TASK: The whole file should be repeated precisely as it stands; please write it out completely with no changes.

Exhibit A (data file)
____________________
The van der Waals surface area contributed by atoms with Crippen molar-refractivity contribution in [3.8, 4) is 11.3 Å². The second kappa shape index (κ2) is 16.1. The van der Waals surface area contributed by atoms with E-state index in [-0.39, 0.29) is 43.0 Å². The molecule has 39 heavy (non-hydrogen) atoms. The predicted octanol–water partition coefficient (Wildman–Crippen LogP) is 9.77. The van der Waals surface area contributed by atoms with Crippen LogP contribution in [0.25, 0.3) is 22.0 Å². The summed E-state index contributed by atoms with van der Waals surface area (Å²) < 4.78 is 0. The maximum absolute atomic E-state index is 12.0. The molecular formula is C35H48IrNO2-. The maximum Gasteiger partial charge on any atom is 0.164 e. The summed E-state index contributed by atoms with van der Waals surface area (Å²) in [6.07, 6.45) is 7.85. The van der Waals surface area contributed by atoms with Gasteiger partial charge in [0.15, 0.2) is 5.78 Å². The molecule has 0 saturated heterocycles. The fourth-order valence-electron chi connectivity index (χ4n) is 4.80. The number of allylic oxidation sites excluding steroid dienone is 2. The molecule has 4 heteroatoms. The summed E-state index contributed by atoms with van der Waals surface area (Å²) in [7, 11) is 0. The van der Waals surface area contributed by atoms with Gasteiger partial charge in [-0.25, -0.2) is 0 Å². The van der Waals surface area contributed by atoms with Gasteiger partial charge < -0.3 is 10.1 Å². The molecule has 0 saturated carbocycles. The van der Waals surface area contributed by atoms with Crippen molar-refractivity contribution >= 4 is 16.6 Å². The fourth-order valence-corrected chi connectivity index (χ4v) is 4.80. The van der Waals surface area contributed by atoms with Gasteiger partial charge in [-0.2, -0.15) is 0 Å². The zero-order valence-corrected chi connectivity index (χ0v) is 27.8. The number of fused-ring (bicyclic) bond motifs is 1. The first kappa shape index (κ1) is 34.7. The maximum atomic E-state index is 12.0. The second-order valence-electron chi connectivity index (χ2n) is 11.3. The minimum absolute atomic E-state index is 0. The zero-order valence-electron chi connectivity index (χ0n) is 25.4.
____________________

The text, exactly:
The van der Waals surface area contributed by atoms with Crippen molar-refractivity contribution in [3.8, 4) is 11.3 Å². The second kappa shape index (κ2) is 16.1. The van der Waals surface area contributed by atoms with E-state index in [-0.39, 0.29) is 43.0 Å². The molecule has 39 heavy (non-hydrogen) atoms. The predicted octanol–water partition coefficient (Wildman–Crippen LogP) is 9.77. The van der Waals surface area contributed by atoms with Crippen LogP contribution in [0.25, 0.3) is 22.0 Å². The summed E-state index contributed by atoms with van der Waals surface area (Å²) < 4.78 is 0. The maximum absolute atomic E-state index is 12.0. The molecular formula is C35H48IrNO2-. The maximum Gasteiger partial charge on any atom is 0.164 e. The summed E-state index contributed by atoms with van der Waals surface area (Å²) in [6.07, 6.45) is 7.85. The van der Waals surface area contributed by atoms with Gasteiger partial charge in [0.15, 0.2) is 5.78 Å². The molecule has 0 saturated heterocycles. The fourth-order valence-electron chi connectivity index (χ4n) is 4.80. The number of allylic oxidation sites excluding steroid dienone is 2. The molecule has 4 heteroatoms. The summed E-state index contributed by atoms with van der Waals surface area (Å²) in [7, 11) is 0. The van der Waals surface area contributed by atoms with Gasteiger partial charge in [-0.25, -0.2) is 0 Å². The van der Waals surface area contributed by atoms with Gasteiger partial charge < -0.3 is 10.1 Å². The molecule has 0 saturated carbocycles. The van der Waals surface area contributed by atoms with Crippen molar-refractivity contribution >= 4 is 16.6 Å². The fourth-order valence-corrected chi connectivity index (χ4v) is 4.80. The van der Waals surface area contributed by atoms with Gasteiger partial charge in [-0.2, -0.15) is 0 Å². The zero-order valence-corrected chi connectivity index (χ0v) is 27.8. The number of fused-ring (bicyclic) bond motifs is 1. The first kappa shape index (κ1) is 34.7. The maximum atomic E-state index is 12.0. The second-order valence-electron chi connectivity index (χ2n) is 11.3. The minimum absolute atomic E-state index is 0. The zero-order valence-electron chi connectivity index (χ0n) is 25.4.